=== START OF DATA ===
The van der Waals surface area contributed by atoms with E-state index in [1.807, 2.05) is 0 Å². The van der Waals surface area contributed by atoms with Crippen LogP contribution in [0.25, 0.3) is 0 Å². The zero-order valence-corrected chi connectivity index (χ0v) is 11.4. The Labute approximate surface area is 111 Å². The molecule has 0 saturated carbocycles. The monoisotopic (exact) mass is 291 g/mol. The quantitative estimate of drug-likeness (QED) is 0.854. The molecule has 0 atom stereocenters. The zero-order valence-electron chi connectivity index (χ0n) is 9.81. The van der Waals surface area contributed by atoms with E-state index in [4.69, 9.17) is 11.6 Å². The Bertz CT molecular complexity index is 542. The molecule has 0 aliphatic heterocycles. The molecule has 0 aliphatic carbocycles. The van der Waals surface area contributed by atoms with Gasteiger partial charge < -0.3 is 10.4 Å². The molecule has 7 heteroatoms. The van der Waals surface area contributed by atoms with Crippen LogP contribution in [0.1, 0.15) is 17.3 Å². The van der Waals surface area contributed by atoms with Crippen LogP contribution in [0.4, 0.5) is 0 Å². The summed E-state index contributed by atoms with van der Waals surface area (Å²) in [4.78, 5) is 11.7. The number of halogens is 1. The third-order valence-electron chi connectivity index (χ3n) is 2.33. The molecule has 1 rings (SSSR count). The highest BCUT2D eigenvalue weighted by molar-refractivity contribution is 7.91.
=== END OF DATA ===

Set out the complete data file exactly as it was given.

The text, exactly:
The van der Waals surface area contributed by atoms with E-state index in [1.807, 2.05) is 0 Å². The van der Waals surface area contributed by atoms with Crippen LogP contribution in [0.25, 0.3) is 0 Å². The zero-order valence-corrected chi connectivity index (χ0v) is 11.4. The Labute approximate surface area is 111 Å². The molecule has 0 saturated carbocycles. The monoisotopic (exact) mass is 291 g/mol. The quantitative estimate of drug-likeness (QED) is 0.854. The molecule has 0 atom stereocenters. The zero-order valence-electron chi connectivity index (χ0n) is 9.81. The van der Waals surface area contributed by atoms with E-state index in [4.69, 9.17) is 11.6 Å². The Bertz CT molecular complexity index is 542. The molecule has 0 aliphatic heterocycles. The molecule has 0 aliphatic carbocycles. The van der Waals surface area contributed by atoms with Gasteiger partial charge < -0.3 is 10.4 Å². The molecule has 7 heteroatoms. The van der Waals surface area contributed by atoms with Crippen LogP contribution in [0.1, 0.15) is 17.3 Å². The van der Waals surface area contributed by atoms with Crippen LogP contribution in [0.4, 0.5) is 0 Å². The summed E-state index contributed by atoms with van der Waals surface area (Å²) in [4.78, 5) is 11.7. The number of halogens is 1. The third-order valence-electron chi connectivity index (χ3n) is 2.33. The molecule has 1 rings (SSSR count). The highest BCUT2D eigenvalue weighted by molar-refractivity contribution is 7.91.